"The evidence of life on Mars presented here provides a strong basis for many additional important biological as well as social and political questions," he added. "It also represents a solid justification for further study."

Next year, the Mars 2020 rover plans to do just that, only its main focus will be searching for past microbial life.

The “new normal” paradox: What COVID-19 has revealed about higher education

Higher education faces challenges that are unlike any other industry. What path will ASU, and universities like ASU, take in a post-COVID world?

Photo: Luis Robayo/AFP via Getty Images
Sponsored by Charles Koch Foundation
  • Everywhere you turn, the idea that coronavirus has brought on a "new normal" is present and true. But for higher education, COVID-19 exposes a long list of pernicious old problems more than it presents new problems.
  • It was widely known, yet ignored, that digital instruction must be embraced. When combined with traditional, in-person teaching, it can enhance student learning outcomes at scale.
  • COVID-19 has forced institutions to understand that far too many higher education outcomes are determined by a student's family income, and in the context of COVID-19 this means that lower-income students, first-generation students and students of color will be disproportionately afflicted.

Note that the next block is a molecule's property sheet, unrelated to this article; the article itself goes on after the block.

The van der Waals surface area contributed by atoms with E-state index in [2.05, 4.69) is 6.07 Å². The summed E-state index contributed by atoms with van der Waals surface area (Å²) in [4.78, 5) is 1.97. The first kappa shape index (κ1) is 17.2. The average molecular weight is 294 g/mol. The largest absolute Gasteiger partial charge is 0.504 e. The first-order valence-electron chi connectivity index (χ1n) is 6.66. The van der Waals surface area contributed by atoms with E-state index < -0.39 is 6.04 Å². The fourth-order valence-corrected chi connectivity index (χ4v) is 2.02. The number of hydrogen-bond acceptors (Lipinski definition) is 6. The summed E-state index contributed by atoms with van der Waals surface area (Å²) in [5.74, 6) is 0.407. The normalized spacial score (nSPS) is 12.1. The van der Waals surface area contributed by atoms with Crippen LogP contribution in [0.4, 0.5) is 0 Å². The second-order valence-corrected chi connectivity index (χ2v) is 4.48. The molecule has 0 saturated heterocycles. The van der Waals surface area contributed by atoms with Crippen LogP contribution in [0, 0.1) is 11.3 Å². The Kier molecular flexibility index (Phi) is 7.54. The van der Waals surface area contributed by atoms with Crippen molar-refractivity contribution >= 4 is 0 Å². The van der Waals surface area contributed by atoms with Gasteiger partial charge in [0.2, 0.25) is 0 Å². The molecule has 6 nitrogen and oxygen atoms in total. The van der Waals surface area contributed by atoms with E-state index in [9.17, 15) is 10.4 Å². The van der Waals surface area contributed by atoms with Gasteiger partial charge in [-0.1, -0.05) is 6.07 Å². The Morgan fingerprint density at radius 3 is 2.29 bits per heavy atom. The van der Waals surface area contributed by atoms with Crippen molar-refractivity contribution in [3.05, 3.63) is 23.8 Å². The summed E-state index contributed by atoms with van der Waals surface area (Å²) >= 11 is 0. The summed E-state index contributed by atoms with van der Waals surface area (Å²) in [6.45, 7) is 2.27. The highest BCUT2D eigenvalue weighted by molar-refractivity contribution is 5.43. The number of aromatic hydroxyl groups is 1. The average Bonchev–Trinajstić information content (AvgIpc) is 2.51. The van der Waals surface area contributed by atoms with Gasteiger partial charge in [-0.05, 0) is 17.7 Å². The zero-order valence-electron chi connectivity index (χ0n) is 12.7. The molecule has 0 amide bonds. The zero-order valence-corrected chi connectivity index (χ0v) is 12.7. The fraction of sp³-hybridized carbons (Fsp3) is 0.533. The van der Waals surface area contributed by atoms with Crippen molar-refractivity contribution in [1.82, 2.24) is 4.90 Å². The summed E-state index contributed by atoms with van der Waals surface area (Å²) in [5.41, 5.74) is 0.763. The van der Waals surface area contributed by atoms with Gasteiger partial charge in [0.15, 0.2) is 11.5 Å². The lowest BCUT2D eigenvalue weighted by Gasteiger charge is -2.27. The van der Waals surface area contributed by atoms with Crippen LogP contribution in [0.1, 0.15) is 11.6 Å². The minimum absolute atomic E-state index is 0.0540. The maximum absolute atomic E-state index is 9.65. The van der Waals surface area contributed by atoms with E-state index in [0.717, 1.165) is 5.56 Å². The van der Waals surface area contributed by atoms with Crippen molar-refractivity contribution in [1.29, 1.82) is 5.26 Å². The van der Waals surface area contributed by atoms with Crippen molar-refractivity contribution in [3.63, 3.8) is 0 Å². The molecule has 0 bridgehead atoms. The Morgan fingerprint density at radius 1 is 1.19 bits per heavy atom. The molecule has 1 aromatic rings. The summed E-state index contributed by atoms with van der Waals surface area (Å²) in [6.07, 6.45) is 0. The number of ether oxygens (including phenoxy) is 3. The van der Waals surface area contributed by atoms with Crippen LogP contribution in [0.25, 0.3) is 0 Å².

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CRISPR-edited babies born in China may have enhanced brain functions

The brains of two genetically edited babies born last year in China might have enhanced memory and cognition, but that doesn't mean the scientific community is pleased.

YouTube
Surprising Science
  • In November, Chinese scientist He Jiankui reported that he'd used the CRISPR tool to edit the embryos of two girls.
  • He deleted a gene called CCR5, which allows humans to contract HIV, the virus which causes AIDS.
  • In addition to blocking AIDS, deleting this gene might also have positive effects on memory and cognition. Still, virtually all scientists say we're not ready to use gene-editing technology on babies.
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Dinosaur bone? Meteorite? These men's wedding bands are a real break from boredom.

Manly Bands wanted to improve on mens' wedding bands. Mission accomplished.

Sex & Relationships
  • Manly Bands was founded in 2016 to provide better options and customer service in men's wedding bands.
  • Unique materials include antler, dinosaur bones, meteorite, tungsten, and whiskey barrels.
  • The company donates a portion of profits to charity every month.
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What if Middle-earth was in Pakistan?

Iranian Tolkien scholar finds intriguing parallels between subcontinental geography and famous map of Middle-earth.

Could this former river island in the Indus have inspired Tolkien to create Cair Andros, the ship-shaped island in the Anduin river?

Image: Mohammad Reza Kamali, reproduced with kind permission
Strange Maps
  • J.R.R. Tolkien hinted that his stories are set in a really ancient version of Europe.
  • But a fantasy realm can be inspired by a variety of places; and perhaps so is Tolkien's world.
  • These intriguing similarities with Asian topography show that it may be time to 'decolonise' Middle-earth.
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Surprising Science

Giant whale sharks have teeth on their eyeballs

The ocean's largest shark relies on vision more than previously believed.